How could I explain this to her? How could I explain how slowly my brain worked now, how agonizing every thought was, how slowly each thought takes to form, how it takes me all week just to write one blog entry, how carrying on a conversation exhausts me, how trying to sound intelligent sometimes wasn’t worth the effort?

Then I spotted the bulletin board in the examination room.

“Like this,” I sputtered in my half-croak, pointing to a full-color brochure. “It used to be like this.” The brochure was golden yellow, red, blue, green, lively, lovely.

“But now,” I said, as I moved my hand to a poorly photocopied black-and-white flyer with a rainbow on it, “it’s like this.” The rainbow’s colors were drab grays.

And that’s when the best part of the visit came. Even though I was crying full-force now, I realized I was caught by my own simile. My brain had just worked. I had just constructed a rather tidy way to demonstrate to my doctor how things used to be, and how they were now. And she understood.

“I know, I know,” she said. “It will get better. You’ve been to hell in a hand basket.” And she hugged me.

Now that’s what I call a good neurologist.


Road trips

We really didn’t plan it, but my sister and I managed to give our mother a rather rollicking September this past year. She is a robust 85+, and still manages to ride the waves at the New Jersey shore each summer. Don’t laugh. Those pounders can fill your swimsuit with more sand than you can believe if you don’t know what you’re doing.

First, my sister’s oldest, Jen, the non-luger, set her wedding date for Labor Day weekend. This was the first grandchild wedding, a very big deal for my mom, of course. It was a big deal for me, too, my oldest niece, but I was having a hard time making plans to travel there. It would be a long and exhausting trip that would take me days to recover from, because of M.S. My sister suggested flying in a week early, so I could recover, but I didn’t think I could take that much time off from work. I was in a dither about it all. This, remember, is all before The Blitz (the stroke).

Little did I know that my inability to make plans, my annoyance with everyone pestering me to make decisions, my frustration with the necessity to do something was because of this new medication, this stuff I have come to call BrainScar, this stuff that would cause the stroke in a few days.

Wasn’t that great timing? I never had to make that decision about going to the wedding! I was in a coma! Jen’s wedding was planned for the “camp” her stepdad runs every summer in the Adirondacks, which meant I didn’t have to fly cross-country after all. I mean, if you’re going to have a stroke, at least plan it so you can save on airfare.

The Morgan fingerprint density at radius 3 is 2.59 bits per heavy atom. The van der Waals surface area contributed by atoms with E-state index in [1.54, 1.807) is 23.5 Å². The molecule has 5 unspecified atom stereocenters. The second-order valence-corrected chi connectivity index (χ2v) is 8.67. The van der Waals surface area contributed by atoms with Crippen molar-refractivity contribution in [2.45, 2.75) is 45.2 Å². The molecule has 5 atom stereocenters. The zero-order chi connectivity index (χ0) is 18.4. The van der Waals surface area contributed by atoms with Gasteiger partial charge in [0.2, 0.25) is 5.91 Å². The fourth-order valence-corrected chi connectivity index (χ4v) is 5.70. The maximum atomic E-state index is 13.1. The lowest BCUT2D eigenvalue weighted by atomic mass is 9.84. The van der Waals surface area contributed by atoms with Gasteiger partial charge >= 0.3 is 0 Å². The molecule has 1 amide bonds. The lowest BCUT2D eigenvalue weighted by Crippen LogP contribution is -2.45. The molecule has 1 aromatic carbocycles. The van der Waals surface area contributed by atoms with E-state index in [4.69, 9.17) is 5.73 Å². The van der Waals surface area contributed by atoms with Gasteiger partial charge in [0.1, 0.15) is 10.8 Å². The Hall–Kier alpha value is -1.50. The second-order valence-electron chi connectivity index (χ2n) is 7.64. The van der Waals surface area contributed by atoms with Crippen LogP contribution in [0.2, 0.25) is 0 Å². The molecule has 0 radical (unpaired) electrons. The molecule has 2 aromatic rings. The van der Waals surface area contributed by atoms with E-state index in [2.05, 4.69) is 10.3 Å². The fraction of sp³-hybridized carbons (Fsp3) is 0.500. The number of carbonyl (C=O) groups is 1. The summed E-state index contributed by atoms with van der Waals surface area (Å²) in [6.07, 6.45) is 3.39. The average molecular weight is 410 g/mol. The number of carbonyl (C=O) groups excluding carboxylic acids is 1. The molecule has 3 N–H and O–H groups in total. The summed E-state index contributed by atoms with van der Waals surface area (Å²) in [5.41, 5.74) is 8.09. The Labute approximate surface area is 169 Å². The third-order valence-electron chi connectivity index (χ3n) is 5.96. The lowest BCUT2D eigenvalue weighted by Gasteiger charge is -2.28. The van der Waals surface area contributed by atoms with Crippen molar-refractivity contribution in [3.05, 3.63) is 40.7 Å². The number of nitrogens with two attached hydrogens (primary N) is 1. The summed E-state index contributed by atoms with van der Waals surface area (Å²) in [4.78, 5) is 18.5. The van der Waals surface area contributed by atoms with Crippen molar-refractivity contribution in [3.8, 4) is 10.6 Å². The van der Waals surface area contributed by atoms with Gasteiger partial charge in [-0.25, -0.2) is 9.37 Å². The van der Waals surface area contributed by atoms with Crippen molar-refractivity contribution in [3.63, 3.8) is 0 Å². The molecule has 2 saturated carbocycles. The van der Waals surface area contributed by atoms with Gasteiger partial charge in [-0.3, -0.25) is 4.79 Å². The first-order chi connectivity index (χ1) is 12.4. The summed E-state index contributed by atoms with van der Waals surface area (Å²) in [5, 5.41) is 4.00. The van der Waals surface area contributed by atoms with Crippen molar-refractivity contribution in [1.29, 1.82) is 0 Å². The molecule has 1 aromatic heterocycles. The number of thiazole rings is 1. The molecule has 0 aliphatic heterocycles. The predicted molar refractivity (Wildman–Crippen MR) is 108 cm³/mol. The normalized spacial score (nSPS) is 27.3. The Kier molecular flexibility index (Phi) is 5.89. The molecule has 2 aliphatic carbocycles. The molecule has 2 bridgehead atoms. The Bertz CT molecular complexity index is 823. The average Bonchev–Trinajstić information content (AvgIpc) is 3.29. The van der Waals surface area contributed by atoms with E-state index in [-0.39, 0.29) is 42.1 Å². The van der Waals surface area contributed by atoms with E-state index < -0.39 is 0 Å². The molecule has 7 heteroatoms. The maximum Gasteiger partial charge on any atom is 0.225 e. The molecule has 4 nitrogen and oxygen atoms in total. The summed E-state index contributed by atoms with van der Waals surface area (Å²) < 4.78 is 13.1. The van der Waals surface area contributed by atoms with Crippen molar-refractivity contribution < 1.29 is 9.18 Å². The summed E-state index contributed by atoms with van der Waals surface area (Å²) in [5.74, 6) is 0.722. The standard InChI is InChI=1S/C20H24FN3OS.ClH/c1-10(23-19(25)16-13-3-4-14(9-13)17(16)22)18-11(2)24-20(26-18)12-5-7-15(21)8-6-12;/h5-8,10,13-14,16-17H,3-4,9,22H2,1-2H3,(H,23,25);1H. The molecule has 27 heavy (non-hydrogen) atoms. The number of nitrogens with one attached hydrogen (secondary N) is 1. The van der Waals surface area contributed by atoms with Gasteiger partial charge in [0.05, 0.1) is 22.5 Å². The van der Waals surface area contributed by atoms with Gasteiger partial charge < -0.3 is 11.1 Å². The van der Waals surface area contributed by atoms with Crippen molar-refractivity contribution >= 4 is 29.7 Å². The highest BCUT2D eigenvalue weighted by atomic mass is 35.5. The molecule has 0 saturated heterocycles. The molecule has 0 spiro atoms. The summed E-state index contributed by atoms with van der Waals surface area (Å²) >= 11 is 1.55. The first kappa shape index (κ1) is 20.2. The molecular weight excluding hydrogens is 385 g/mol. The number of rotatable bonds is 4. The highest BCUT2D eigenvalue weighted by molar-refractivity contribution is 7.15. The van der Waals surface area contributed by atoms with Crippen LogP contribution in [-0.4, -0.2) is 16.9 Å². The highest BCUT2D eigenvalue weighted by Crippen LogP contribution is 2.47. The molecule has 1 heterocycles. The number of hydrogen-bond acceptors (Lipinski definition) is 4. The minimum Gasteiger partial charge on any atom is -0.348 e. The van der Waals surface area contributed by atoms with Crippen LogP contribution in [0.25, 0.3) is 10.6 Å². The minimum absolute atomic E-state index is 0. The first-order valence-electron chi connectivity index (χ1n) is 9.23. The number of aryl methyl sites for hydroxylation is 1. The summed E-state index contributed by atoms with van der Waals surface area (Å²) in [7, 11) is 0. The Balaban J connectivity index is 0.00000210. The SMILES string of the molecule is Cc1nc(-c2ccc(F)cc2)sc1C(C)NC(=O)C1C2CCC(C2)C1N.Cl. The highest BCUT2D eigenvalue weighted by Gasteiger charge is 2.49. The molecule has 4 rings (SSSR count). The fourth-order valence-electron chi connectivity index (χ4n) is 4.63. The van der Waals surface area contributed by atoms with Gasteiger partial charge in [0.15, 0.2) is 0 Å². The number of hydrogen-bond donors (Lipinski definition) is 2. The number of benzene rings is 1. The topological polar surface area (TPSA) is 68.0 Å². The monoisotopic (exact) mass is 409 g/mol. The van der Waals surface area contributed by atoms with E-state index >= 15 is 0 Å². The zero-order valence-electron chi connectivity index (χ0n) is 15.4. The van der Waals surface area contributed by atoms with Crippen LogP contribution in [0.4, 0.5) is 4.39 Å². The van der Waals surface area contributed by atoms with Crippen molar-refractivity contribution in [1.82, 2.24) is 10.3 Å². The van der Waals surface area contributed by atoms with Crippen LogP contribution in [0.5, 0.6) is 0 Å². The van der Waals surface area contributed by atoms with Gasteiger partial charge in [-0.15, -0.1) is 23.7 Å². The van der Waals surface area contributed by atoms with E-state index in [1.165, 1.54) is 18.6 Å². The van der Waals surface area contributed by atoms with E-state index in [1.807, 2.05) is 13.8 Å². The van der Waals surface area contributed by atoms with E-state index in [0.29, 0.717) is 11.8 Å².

But the tricky thing was my partner, CF, now needed to tell my sister, Cindy, that we wouldn’t be at the wedding. Seemed polite to let them know. After all, we’d known Jen all her life. But CF knew my mother would drop everything and come racing out to Washington, at the expense of missing the wedding. And she knew I would be not like that (assuming, of course, that I recovered, which, at that time, was uncertain).

Actually, no one knew at this point that I had had a stroke. All they knew was that I had had some seizures. That’s what CF told Cindy. And Cindy downplayed the whole thing with our mother. And, as I understand things, the wedding went well. The pictures sure are nice.

The wedding couple on the dock after the ceremony

The wedding couple on the dock after the ceremony

So that’s how Cindy gave our mom a rollicking September. My part in the rollick (which I just learned is a blend of romp and frolic) came later in the month when Cindy and Mom made the cross-country trip to Olywa for a bit of hands-on healing.

I had escaped from Rehab by now, was free from Fox News All. The. Time., tilting around the house with that good ole’ tennis-balled walker, stammering and stuttering, still eating mostly cottage cheese and mandarin oranges, trying to figure out what had happened to me.

The big activity planned for their visit was a trip to the hospital for an M.R.I. My neurologist had been muttering dark things about me having had a stroke in addition to the seizures, but until now nothing had been confirmed. Where the idea of a stroke came from I do not know, but it was out there, and we were going to look into my brain for confirmation.

It would take an hour to drive to the hospital for the M.R.I., which reminded me of the trips we used to make to the orthodontist when we were kids. My sister and I would ride with our mom to the orthodontist so my sister could get her teeth fixed. I just needed a retainer, but she needed the whole mouthful. My mom drove a 1961 black Volkswagen beetle, on which little worked. The heat was permanently on, and burned our ankles; the speedometer needle one day spun around in viciously fast circles until it flung itself off its spindle and collapsed; and the turn signals beat double, triple, or no time, depending on unknown factors. The car had a real, big, yank-it-back sun roof and German inscriptions. Mom hated that the dashboard said FAHRT instead of START. Cindy hated that we opened the sun roof and sang “O Holy Night” at the tops of our lungs, no matter the season, on our way home. I hated my retainer.

My sister’s shiny rental car FAHRTed fine, no sunroof, no singing, no singeing (of burned ankles), and I believe they were properly impressed by our side trip to Snoqualmie Falls.

The hardest part of a day like this is that I have two different kinds of expert medical advice with me, neither of which can give me a speck of information about what’s going on. The first is the knowledge of the M.R.I. technician, who stares at the inside of my brain for a good 45 minutes or so, but will he tell me whether or not I had a stroke? No, of course not, don’t even ask, because the radiologist has to interpret the film, don’t cha know, and that will take days.